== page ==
An Astronaut's Guide to Life on Earth by Chris Hadfield (2013)
The subtitle of this fascinating memoir describes it well: What going to space taught me about ingenuity, determination, and being prepared for anything. The author relates his own training and space experience to everyday life from different angles. He's an engaging, conversational writer, and his passion for life on earth and in space is evident.
The Bone Orchard by Sara A. Mueller (2022)
A dying emperor commands his enslaved concubine to solve his own murder: one of his sons is the culprit. If she finds the murderer, she will win her freedom. Charm is a bonewitch with no love for the empire; will she choose justice or vengeance? Not just a whodunit, this is a powerful tale of trauma and survival.
Last Call at the Nightingale by Katharine Schellman
Everyone is welcome at this Jazz Age speakeasy, but its future is imperiled when a body is found in the alley nearby. The mystery is as fascinating as the glittering New York nightlife. But this book doesn't shy away from describing everyday life after the lights came on: night raids, uneasy class distinctions, racial tensions. It's all on display in New York.
The fourth studio album by Traffic and their highest charting effort in the U.S. Originally beginning as a solo album for band member, Steve Winwood, he eventually brought other members of the recently separated group to help round out the recordings. Known primarily for the title track, based on the traditional English/Scottish folk song of the same name, this six-track album is a product of its time; the irony being that it (like many albums from this period) is timeless.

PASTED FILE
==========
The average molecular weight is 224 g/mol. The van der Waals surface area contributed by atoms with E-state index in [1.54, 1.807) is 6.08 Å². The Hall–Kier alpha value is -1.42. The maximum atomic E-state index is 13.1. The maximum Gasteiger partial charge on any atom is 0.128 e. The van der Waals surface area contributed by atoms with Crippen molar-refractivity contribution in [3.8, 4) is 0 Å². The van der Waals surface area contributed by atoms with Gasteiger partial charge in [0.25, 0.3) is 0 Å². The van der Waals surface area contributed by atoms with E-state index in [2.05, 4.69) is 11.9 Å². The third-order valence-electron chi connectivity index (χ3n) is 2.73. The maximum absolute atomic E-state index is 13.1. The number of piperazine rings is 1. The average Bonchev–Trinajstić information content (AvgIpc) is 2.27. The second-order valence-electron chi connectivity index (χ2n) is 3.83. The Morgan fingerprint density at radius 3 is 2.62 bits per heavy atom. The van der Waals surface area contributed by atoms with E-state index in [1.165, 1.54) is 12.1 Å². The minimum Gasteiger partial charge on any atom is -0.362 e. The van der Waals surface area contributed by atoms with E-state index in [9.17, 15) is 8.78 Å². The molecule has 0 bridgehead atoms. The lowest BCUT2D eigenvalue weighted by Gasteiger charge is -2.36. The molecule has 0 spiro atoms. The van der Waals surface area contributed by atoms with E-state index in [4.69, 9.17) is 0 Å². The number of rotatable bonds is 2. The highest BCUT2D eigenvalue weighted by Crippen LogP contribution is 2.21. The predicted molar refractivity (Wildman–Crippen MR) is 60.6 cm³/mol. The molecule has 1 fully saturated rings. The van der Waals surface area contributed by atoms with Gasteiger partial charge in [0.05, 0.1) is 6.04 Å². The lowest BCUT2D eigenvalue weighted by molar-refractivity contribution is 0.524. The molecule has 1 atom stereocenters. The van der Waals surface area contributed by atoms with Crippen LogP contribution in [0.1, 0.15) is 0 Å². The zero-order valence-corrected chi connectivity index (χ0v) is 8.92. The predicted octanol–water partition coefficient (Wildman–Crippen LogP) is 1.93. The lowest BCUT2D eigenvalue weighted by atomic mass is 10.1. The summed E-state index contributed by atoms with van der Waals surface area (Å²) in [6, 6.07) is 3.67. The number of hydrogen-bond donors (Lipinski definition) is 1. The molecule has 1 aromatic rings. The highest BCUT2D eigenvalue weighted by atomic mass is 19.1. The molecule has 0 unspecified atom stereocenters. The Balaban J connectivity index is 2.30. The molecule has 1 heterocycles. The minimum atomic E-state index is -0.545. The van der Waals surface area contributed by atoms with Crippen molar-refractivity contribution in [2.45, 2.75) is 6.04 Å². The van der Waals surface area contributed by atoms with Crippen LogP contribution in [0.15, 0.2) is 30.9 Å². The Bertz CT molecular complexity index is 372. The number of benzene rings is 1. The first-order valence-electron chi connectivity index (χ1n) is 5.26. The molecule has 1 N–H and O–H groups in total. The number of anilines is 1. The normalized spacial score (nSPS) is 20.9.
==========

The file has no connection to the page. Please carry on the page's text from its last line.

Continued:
The "thirty-first" studio album by Elton John. I put that number in quotation marks because, while it was released on vinyl last year, the album was originally recorded between 1967 and 1968 and remained unreleased for fifty-three years. It was shelved in favor of what would become John's debut commercial release, Empty Sky; technically making it his actual first album. Described by songwriting partner Bernie Taupin as having a trippy sound similar to the Beatles, the album at first does not sound like a typical Elton John recording, yet his style is still apparent throughout all twelve songs. As for its delayed release, better later than never.
The Fabulous Baker Boys (1989)
Directed by Steve Kloves, this musical dramedy, taking place in Seattle, tells the story of the Baker brothers, (played by real life brothers Beau and Jeff Bridges), two lounge pianists struggling to reinvent their career. This reinvention comes in the form of Susie Diamond (played by Michelle Pfeiffer), a singer and former escort. Their popularity increases until tensions within the group begin to surface, which threaten this newfound success. Critically acclaimed, particularly for Pfeiffer's performance, this film hits all the right notes; no pun intended.